-e '};s/\n//g'      #end match function; remove all newline characters

note: the above will likely not work with embedded comments
...or in my example case, of a '1'...



There I use two notable techniques. In the first place every occurrence of 1 on a line is replaced with \n1. In this way, as I do the recursive replacements next, I can be sure not to replace the occurrence twice if my replacement string contains my replace string. For example, if I replace he with hey it will still work.

I do this like:


Secondly, I am counting the replacements by adding a character to hold space for each occurrence. Once I reach three no more occur. If you apply this to your data and change the \{3\} to the total replacements you desire and the /\n1/ addresses to whatever you mean to replace, you should replace only as many as you wish.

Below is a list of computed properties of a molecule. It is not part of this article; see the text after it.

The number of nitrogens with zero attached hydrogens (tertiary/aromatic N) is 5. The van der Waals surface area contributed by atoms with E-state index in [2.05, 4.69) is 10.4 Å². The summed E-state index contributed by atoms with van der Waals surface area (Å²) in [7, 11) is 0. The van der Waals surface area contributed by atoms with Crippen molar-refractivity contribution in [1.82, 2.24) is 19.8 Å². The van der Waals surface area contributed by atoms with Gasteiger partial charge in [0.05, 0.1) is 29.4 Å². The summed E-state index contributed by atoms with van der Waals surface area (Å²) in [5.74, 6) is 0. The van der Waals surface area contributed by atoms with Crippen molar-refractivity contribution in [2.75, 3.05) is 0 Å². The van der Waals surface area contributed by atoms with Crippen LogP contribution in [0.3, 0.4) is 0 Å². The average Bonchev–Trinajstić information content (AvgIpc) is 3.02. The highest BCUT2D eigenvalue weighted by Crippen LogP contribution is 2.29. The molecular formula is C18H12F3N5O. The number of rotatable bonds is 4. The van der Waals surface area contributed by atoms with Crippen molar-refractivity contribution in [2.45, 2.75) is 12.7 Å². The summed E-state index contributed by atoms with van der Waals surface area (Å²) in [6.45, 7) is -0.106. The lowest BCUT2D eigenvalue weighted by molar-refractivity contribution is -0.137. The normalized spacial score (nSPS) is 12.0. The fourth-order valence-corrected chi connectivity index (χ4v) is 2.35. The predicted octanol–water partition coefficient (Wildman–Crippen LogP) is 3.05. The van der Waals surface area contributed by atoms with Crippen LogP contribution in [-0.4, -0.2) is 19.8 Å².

I only did all of the -e stuff for readability. POSIXly It could be written like this:

'; sed "s/1/\\$nl&/g;:t${nl}/\n/{x;/.\{3\}/!{${nl}s/$/./;x;s/\n1/2/;bt$nl};x$nl};s/\n//g"

And w/ GNU sed:

sed 's/1/\n&/g;:t;/\n/{x;/.\{3\}/!{s/$/./;x;s/\n1/2/;bt};x};s/\n//g'

Remember also that sed is line-oriented - it does not read in the entire file and then attempt to loop back over it as is often the case in other editors. sed is simple and efficient. That said, it is often convenient to do something like the following:

Here is a little shell function that bundles it up into a simply executed command:

firstn() { sed "s/$2/\
            s/$/./; x; s/\n'"$2/$3"'/
            b t
};s/\n//g'; }

So with that I can do:

seq 11 100 311 | firstn 7 1 5

...and get...



seq 10 1 25 | firstn 6 '\(.\)\([1-5]\)' '\15\2'

...to get...


...or, to match your example (on a smaller order of magnitude):

yes linux | head -n 10 | firstn 5 linux 'linux is an os kernel'
linux is an os kernel
linux is an os kernel
linux is an os kernel
linux is an os kernel
linux is an os kernel

A short alternative in Perl:

perl -pe 'BEGIN{$n=3} 1 while s/old/new/ && ++$i < $n' your_file

Change the value of `$n$ to your liking.

How it works:

  • For every line, it keeps trying to substitute new for old (s/old/new/) and whenever it can, it increments the variable $i (++$i).